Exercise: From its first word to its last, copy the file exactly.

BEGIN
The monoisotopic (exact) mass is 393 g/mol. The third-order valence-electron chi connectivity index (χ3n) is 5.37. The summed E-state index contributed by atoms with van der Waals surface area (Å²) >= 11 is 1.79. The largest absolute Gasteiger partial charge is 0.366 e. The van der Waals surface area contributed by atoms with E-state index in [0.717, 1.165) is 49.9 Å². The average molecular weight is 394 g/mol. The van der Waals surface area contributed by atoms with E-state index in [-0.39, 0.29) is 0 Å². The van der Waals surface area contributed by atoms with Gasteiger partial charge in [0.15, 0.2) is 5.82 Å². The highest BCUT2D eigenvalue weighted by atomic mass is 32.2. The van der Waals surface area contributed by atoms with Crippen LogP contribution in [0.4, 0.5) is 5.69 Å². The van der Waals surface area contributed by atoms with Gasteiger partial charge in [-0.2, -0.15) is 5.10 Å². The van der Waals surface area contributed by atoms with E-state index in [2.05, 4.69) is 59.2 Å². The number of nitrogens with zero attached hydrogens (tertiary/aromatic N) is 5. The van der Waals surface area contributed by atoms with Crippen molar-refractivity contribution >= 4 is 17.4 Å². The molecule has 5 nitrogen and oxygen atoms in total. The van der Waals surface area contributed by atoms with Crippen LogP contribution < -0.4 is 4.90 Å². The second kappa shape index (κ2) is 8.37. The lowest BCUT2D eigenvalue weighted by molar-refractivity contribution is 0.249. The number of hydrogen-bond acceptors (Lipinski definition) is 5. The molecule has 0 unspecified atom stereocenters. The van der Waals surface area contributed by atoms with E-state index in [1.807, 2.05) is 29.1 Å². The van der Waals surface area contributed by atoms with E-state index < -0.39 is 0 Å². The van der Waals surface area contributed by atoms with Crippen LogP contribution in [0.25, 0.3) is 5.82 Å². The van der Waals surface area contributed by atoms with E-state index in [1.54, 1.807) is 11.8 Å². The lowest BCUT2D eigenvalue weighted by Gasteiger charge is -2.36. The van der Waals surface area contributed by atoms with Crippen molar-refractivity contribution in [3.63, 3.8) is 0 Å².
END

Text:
The monoisotopic (exact) mass is 393 g/mol. The third-order valence-electron chi connectivity index (χ3n) is 5.37. The summed E-state index contributed by atoms with van der Waals surface area (Å²) >= 11 is 1.79. The largest absolute Gasteiger partial charge is 0.366 e. The van der Waals surface area contributed by atoms with E-state index in [0.717, 1.165) is 49.9 Å². The average molecular weight is 394 g/mol. The van der Waals surface area contributed by atoms with E-state index in [-0.39, 0.29) is 0 Å². The van der Waals surface area contributed by atoms with Gasteiger partial charge in [0.15, 0.2) is 5.82 Å². The highest BCUT2D eigenvalue weighted by atomic mass is 32.2. The van der Waals surface area contributed by atoms with Crippen LogP contribution in [0.4, 0.5) is 5.69 Å². The van der Waals surface area contributed by atoms with Gasteiger partial charge in [-0.2, -0.15) is 5.10 Å². The van der Waals surface area contributed by atoms with E-state index in [2.05, 4.69) is 59.2 Å². The number of nitrogens with zero attached hydrogens (tertiary/aromatic N) is 5. The van der Waals surface area contributed by atoms with Crippen molar-refractivity contribution >= 4 is 17.4 Å². The molecule has 5 nitrogen and oxygen atoms in total. The van der Waals surface area contributed by atoms with Crippen LogP contribution < -0.4 is 4.90 Å². The second kappa shape index (κ2) is 8.37. The lowest BCUT2D eigenvalue weighted by molar-refractivity contribution is 0.249. The number of hydrogen-bond acceptors (Lipinski definition) is 5. The molecule has 0 unspecified atom stereocenters. The van der Waals surface area contributed by atoms with E-state index in [1.807, 2.05) is 29.1 Å². The van der Waals surface area contributed by atoms with E-state index < -0.39 is 0 Å². The van der Waals surface area contributed by atoms with Crippen LogP contribution in [0.25, 0.3) is 5.82 Å². The van der Waals surface area contributed by atoms with E-state index in [1.54, 1.807) is 11.8 Å². The lowest BCUT2D eigenvalue weighted by Gasteiger charge is -2.36. The van der Waals surface area contributed by atoms with Crippen molar-refractivity contribution in [3.63, 3.8) is 0 Å².